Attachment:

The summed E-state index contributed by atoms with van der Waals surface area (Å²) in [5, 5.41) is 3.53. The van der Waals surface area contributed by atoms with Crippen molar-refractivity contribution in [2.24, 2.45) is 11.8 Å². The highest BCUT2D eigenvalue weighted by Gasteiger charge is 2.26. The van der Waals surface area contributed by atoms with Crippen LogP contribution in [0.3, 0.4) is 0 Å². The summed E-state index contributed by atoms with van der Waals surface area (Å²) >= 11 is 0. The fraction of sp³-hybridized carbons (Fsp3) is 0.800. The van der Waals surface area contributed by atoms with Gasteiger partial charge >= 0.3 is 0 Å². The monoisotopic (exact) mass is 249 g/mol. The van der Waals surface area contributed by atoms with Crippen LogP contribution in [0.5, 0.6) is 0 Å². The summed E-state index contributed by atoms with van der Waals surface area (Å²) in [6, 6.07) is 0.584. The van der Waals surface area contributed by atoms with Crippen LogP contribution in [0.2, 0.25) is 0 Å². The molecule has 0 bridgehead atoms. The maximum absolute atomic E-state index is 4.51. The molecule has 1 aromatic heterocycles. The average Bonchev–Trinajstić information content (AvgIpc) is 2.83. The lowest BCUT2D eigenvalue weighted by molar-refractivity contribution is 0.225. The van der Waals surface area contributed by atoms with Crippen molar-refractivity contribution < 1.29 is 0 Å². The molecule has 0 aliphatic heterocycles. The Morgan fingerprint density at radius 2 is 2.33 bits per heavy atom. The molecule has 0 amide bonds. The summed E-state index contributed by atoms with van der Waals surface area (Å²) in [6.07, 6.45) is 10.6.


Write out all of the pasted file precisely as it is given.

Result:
The summed E-state index contributed by atoms with van der Waals surface area (Å²) in [5, 5.41) is 3.53. The van der Waals surface area contributed by atoms with Crippen molar-refractivity contribution in [2.24, 2.45) is 11.8 Å². The highest BCUT2D eigenvalue weighted by Gasteiger charge is 2.26. The van der Waals surface area contributed by atoms with Crippen LogP contribution in [0.3, 0.4) is 0 Å². The summed E-state index contributed by atoms with van der Waals surface area (Å²) >= 11 is 0. The fraction of sp³-hybridized carbons (Fsp3) is 0.800. The van der Waals surface area contributed by atoms with Gasteiger partial charge >= 0.3 is 0 Å². The monoisotopic (exact) mass is 249 g/mol. The van der Waals surface area contributed by atoms with Crippen LogP contribution in [0.5, 0.6) is 0 Å². The summed E-state index contributed by atoms with van der Waals surface area (Å²) in [6, 6.07) is 0.584. The van der Waals surface area contributed by atoms with Crippen LogP contribution in [0.2, 0.25) is 0 Å². The molecule has 0 bridgehead atoms. The maximum absolute atomic E-state index is 4.51. The molecule has 1 aromatic heterocycles. The average Bonchev–Trinajstić information content (AvgIpc) is 2.83. The lowest BCUT2D eigenvalue weighted by molar-refractivity contribution is 0.225. The van der Waals surface area contributed by atoms with Crippen molar-refractivity contribution < 1.29 is 0 Å². The molecule has 0 aliphatic heterocycles. The Morgan fingerprint density at radius 2 is 2.33 bits per heavy atom. The molecule has 0 amide bonds. The summed E-state index contributed by atoms with van der Waals surface area (Å²) in [6.07, 6.45) is 10.6.